Reviewed byfrankenbenzVote: 8/10/10
Last night my girlfriend dragged me to a chick flick. Fortunately forme, my girl has pretty good taste and it happened to be a French chickflick. Priceless doesn't redefine the genre, but it does prove mostEuropean mainstream films have a lot more going for them than mostmainstream American films.
"Love conquers all" is certainly not an original theme, yet clichéd ornot, this telling feels both fresh and intelligent. Whereas Americanchick flicks portray women as lonely, hopeless and dying to meet Mr.Right, Priceless establishes its female lead as anything but. AudreyTautou's Irène is an icy predator, a materialistic bitch with noredeeming qualities other than a great body every designer dress shedons showcases. Here the male lead Jean (Gad Elmaleh) is the haplessand hopeless romantic, who is desperate to melt the ice queen's heart.While this setup might call to mind the Coen Brother's IntolerableCruelty, it doesn't suffer from IC's achilles heel: aping the films itwas inspired by. The Coen's film is an all too obvious tribute toHoward Hawk's screwball romantic comedies, so much so, their respectfor Hawk's becomes the very crutch that renders IC lame. Priceless alsopays respect to classic French comedies (ie. the films of Louis deFunès and Jacques Tati) but, unlike IC, it never gets bogged down byits influences. Priceless manages to make the old seem new and it isbuoyed by its charm, its nuanced writing and the performances of thetwo leads.
Gad Elmaleh who plays the naïve Jean, not only nails every bit ofphysical comedy assigned to him, but he also provides Priceless withits heart. You can't help but feel his pain as you see in his eyes theheartache and humiliation inflicted upon him by Tautou's Irène.Throughout the film Elmaleh effortlessly expresses a wide range ofemotions and even though the comedy is, at times, broad it never feelscontrived and always feels natural.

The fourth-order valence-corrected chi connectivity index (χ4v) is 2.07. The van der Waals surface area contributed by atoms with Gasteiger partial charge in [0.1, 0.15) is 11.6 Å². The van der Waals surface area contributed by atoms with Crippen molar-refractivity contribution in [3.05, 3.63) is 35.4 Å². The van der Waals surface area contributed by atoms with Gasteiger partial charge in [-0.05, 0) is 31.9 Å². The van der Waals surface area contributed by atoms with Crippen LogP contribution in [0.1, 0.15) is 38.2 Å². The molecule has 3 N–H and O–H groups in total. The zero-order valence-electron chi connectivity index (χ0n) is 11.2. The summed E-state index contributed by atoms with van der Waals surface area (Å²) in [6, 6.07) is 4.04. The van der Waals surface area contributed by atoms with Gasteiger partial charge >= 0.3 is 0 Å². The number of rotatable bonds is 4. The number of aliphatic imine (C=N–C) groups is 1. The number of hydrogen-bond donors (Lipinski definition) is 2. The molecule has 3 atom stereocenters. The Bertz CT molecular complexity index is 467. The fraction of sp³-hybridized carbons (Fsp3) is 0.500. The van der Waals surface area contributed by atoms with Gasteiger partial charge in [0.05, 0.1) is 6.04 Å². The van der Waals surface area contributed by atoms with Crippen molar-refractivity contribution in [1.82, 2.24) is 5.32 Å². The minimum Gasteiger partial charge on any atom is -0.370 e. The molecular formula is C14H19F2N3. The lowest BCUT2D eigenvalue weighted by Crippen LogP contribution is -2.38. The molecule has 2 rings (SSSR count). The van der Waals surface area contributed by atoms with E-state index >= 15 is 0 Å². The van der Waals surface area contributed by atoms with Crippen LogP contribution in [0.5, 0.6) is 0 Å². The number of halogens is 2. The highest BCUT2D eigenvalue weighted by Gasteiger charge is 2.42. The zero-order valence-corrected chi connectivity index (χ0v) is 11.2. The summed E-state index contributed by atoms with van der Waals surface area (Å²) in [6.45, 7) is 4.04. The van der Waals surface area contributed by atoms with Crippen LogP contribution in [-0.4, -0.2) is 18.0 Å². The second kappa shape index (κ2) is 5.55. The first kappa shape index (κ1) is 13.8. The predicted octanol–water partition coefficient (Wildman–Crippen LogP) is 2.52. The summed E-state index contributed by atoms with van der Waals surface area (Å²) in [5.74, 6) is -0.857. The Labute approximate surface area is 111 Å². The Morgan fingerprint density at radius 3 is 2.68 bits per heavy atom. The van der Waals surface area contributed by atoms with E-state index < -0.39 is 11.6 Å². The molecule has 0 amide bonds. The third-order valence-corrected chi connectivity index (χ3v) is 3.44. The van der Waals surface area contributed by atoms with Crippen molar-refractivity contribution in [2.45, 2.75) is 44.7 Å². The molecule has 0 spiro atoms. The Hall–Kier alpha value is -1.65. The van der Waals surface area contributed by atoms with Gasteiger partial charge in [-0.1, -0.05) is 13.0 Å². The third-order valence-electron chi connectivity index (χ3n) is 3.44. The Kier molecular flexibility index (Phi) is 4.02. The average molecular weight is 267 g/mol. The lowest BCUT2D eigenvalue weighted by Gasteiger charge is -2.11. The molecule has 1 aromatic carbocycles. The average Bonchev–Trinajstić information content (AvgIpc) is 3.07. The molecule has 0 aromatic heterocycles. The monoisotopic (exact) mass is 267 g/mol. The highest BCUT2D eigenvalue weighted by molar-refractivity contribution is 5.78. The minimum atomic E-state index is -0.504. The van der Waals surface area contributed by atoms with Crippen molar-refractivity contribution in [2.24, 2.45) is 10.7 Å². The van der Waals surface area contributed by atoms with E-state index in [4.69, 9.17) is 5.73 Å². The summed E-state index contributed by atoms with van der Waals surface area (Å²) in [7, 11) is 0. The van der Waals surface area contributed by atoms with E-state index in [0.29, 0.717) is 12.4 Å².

I'm not going to go over the top and call this a masterpiece, but ifyou've got to sacrifice some blood and sit through a chick flick aftersubjecting your better half to a Herzog marathon (as I recently did),then Priceless is the perfect choice.
In Biarritz with her elderly provider to celebrate her birthday, Irene slips down to the hotel bar when he falls asleep on her. She mistakes barman Jean for a well-healed guest and he encourages the deceit by taking her up to the Royal Suite for the night. A year later the same thing happens but this time her lover finds out and disowns her. Now knowing Jean is indeed a barman of little means doesn't stop her from continuing to live in style until his money is gone. He soon finds himself in Irene's business with older and worldly-wise Madeleine, and though Irene also takes up with a new paramour the two of them keep in increasingly close touch.